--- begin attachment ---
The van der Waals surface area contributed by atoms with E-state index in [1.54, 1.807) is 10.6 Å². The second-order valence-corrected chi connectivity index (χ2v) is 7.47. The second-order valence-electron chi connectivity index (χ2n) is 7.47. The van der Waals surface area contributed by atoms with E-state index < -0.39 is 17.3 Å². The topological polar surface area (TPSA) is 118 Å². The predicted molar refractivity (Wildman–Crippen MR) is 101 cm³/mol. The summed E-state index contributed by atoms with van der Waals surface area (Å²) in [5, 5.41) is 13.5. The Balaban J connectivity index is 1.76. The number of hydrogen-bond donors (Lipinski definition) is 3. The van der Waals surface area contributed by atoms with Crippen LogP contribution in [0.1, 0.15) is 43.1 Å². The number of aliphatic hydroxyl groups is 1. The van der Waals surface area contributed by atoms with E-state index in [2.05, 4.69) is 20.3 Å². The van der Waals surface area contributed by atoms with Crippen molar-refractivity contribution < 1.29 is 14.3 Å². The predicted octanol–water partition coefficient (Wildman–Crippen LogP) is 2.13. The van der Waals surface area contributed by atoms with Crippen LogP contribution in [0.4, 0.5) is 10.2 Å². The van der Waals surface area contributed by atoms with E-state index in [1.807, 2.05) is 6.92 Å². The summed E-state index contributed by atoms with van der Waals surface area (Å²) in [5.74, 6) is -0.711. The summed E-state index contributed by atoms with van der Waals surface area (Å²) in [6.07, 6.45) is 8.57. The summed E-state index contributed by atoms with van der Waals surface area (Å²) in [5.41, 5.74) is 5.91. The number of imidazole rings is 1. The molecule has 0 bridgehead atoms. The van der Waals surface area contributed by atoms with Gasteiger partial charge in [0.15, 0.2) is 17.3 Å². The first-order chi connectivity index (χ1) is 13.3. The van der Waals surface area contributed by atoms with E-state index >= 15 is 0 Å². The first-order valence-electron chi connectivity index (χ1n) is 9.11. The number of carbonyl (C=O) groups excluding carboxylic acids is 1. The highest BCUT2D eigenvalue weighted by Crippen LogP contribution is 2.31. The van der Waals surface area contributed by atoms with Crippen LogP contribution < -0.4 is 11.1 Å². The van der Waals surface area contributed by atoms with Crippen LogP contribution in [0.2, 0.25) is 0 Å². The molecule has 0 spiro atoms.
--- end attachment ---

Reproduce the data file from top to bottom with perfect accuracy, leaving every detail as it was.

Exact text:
The van der Waals surface area contributed by atoms with E-state index in [1.54, 1.807) is 10.6 Å². The second-order valence-corrected chi connectivity index (χ2v) is 7.47. The second-order valence-electron chi connectivity index (χ2n) is 7.47. The van der Waals surface area contributed by atoms with E-state index < -0.39 is 17.3 Å². The topological polar surface area (TPSA) is 118 Å². The predicted molar refractivity (Wildman–Crippen MR) is 101 cm³/mol. The summed E-state index contributed by atoms with van der Waals surface area (Å²) in [5, 5.41) is 13.5. The Balaban J connectivity index is 1.76. The number of hydrogen-bond donors (Lipinski definition) is 3. The van der Waals surface area contributed by atoms with Crippen LogP contribution in [0.1, 0.15) is 43.1 Å². The number of aliphatic hydroxyl groups is 1. The van der Waals surface area contributed by atoms with E-state index in [2.05, 4.69) is 20.3 Å². The van der Waals surface area contributed by atoms with Crippen molar-refractivity contribution < 1.29 is 14.3 Å². The predicted octanol–water partition coefficient (Wildman–Crippen LogP) is 2.13. The van der Waals surface area contributed by atoms with Crippen LogP contribution in [0.4, 0.5) is 10.2 Å². The van der Waals surface area contributed by atoms with E-state index in [1.807, 2.05) is 6.92 Å². The summed E-state index contributed by atoms with van der Waals surface area (Å²) in [5.74, 6) is -0.711. The summed E-state index contributed by atoms with van der Waals surface area (Å²) in [6.07, 6.45) is 8.57. The summed E-state index contributed by atoms with van der Waals surface area (Å²) in [5.41, 5.74) is 5.91. The number of imidazole rings is 1. The molecule has 0 bridgehead atoms. The van der Waals surface area contributed by atoms with Gasteiger partial charge in [0.15, 0.2) is 17.3 Å². The first-order chi connectivity index (χ1) is 13.3. The van der Waals surface area contributed by atoms with E-state index >= 15 is 0 Å². The first-order valence-electron chi connectivity index (χ1n) is 9.11. The number of carbonyl (C=O) groups excluding carboxylic acids is 1. The highest BCUT2D eigenvalue weighted by Crippen LogP contribution is 2.31. The van der Waals surface area contributed by atoms with Crippen LogP contribution < -0.4 is 11.1 Å². The van der Waals surface area contributed by atoms with Crippen LogP contribution in [0.2, 0.25) is 0 Å². The molecule has 0 spiro atoms.